Webinar on Career Guidance for Building Young People’s Future: The Role of Employment Services

L'orientation professionnelle pour construire l'avenir des jeunes : le rôle des services de l'emploi
Orientación profesional para construir el futuro de los jóvenes: el papel de los servicios de empleo

Organized by International Labour Organization, this global webinar invites reflection and sharing of experiences on the action of the PES on career guidance.

Download ILO guides for job search / choice of profession 

Descargue las guías de la OIT para la búsqueda de empleo / elección de profesión 

Téléchargez les guides du BIT pour la recherche d'emploi / choix de profession

webinar recording / enregistrement du webinaire / grabación del seminario web 

le webinaire bénéficiera d'un service d'interprétation en anglais, français et espagnol / el seminario web tendrá interpretación en inglés, francés y español.
  • Introduce the following two ILO guides to youth employment stakeholders, including Decent Jobs for Youth partners and ILO colleagues:
    - How to choose my future profession?
    - How to organize my job search?
  • Discover the strategic choices and services offered by PES across different regions
  • Facilitate an interactive conversation between actors involved in professional integration

Session Format

  • This 90-minute webinar will be held on Zoom.
  • Questions and comments from the public will be captured via the chat room and interactive polls.
  • The webinar will be held in 3 languages with translation: EN, ES, FR.


  • Sukti Dasgupta, Chief, Employment, Labour Markets and Youth Branch (EMPLAB), International Labour Organization
  • Michael Mwasikakata, Head, Labour Market Services for Transitions Unit, International Labour Organization
  • François Dumora, Employment Services Specialist, Career Guidance Focal Point, International Labour Organization
  • Martine Roy, Employment Policy Advisor, Young Customers, Ministry of Labour, Employment and Social Solidarity, Quebec
  • Virginie Met, Head of the “Specific Measures & Inclusion through Employment” Department, Pôle emploi, France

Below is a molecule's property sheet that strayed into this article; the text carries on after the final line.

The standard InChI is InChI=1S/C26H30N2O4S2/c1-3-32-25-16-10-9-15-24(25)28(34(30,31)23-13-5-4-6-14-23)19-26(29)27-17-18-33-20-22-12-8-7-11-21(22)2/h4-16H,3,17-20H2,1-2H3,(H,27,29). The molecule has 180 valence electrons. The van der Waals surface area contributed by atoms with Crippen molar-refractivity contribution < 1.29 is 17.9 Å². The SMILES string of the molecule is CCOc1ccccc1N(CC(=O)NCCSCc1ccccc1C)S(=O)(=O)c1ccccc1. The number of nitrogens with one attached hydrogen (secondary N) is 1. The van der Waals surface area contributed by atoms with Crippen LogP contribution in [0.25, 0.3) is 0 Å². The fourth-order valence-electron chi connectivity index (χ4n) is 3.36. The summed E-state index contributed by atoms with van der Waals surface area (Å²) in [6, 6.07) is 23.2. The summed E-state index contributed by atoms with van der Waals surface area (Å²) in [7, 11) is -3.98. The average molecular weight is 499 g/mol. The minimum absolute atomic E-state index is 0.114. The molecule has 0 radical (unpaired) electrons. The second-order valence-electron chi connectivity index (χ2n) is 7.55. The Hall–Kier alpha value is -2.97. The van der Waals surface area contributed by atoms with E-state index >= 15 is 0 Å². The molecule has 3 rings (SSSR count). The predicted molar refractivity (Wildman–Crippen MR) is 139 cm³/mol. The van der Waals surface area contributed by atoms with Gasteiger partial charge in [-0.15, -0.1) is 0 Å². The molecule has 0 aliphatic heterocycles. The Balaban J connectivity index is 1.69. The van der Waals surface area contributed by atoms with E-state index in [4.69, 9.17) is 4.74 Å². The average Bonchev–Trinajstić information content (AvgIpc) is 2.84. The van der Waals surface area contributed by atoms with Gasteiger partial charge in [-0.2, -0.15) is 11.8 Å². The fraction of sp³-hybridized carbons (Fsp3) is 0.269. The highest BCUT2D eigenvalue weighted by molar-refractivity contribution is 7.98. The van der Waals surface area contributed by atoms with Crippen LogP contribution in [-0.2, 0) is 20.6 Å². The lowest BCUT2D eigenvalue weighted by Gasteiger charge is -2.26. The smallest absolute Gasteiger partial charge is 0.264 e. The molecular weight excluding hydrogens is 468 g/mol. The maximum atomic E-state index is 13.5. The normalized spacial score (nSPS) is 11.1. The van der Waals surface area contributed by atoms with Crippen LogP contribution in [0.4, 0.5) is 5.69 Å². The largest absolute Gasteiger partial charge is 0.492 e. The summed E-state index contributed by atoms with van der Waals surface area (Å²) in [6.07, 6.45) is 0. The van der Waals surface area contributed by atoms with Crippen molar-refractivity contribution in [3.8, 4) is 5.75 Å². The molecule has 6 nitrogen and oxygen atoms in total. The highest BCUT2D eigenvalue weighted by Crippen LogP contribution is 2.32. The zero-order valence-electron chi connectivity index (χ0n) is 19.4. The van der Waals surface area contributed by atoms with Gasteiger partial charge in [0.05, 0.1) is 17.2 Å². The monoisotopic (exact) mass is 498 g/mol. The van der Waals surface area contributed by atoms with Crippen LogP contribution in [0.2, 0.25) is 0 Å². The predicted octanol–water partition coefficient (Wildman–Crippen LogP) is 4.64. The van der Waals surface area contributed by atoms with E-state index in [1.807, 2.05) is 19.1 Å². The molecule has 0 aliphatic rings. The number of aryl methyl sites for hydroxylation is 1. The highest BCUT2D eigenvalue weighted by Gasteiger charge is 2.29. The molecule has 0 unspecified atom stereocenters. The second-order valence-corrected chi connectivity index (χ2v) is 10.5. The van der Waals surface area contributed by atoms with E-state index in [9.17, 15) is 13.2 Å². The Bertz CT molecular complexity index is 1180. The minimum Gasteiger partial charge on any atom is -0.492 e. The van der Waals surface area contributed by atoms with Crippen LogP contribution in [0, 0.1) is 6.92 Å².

• Gayathri Vadivel, Head of the Employment Services Department, Social Security Organisation, Malaysia
  • Fernanda Bersusky, Youth Employment Coordinator, Undersecretary for Employment Promotion of the Ministry of Labour, Employment and Social Security, Argentina

The Audience

Partners of the Global Initiative on Decent Jobs for Youth and broader stakeholders working on youth employment, such as:

  • Public and private employment services
  • Partners in professional integration
  • ILO staff working on relevant topics


International Labour Organization (ILO)

United Nations system entity

Sustainable Development Goals & targets



Faced by the disruptions caused by the pandemic, transitioning to decent jobs has become increasingly challenging, particularly for young people. According to recent ILO analysis[1], youth employment globally fell by 8.7 per cent in 2020 compared with 3.7 per cent for adults, with young women and youth in middle-income countries seeing particularly pronounced impacts. The decline in employment across countries is largely indicative of rising youth inactivity and youth NEETs as opposed to rise in unemployment, meaning that the immense potential of young people is going to waste; they are not gaining experience in the labour market, nor are they receiving an income from work or enhancing their education and skills. It is important to focus on policy support to young people who have withdrawn from the labour market, including employment services to support their transition in the labour market, including the transition to the formal economy.

Choosing a profession is an important step in the transition from education to the world of work. However, professional life spans several decades, and during this long period we may all be faced with changes that may require transitioning to another job or a new profession. The skill to orient oneself through such changes is therefore  necessary for each of us. This is even more important today with a fast-evolving world of work, linked to demographic, climate, and technological changes. Some professions as we know them today will likely disappear, and new ones may be created. Job seekers need to prepare for such changes. It is important to remain attentive to the evolution of professions, to train throughout the life course and to develop an ability to bounce back on new opportunities in the labour market, to avoid being negatively impacted by these changes. In a constantly changing world of work, we must be able to position ourselves as the driver of our career, and not just a passenger.

Acquiring the skills to find one's way is not easy, for those who are in greatest challenges in the labour market, such as youth, women, and persons with disabilities. Public employment services have a critical role to play in supporting them.

[1] https://www.ilo.org/wcmsp5/groups/public/---ed_emp/documents/briefingnote/wcms_795479.pdf

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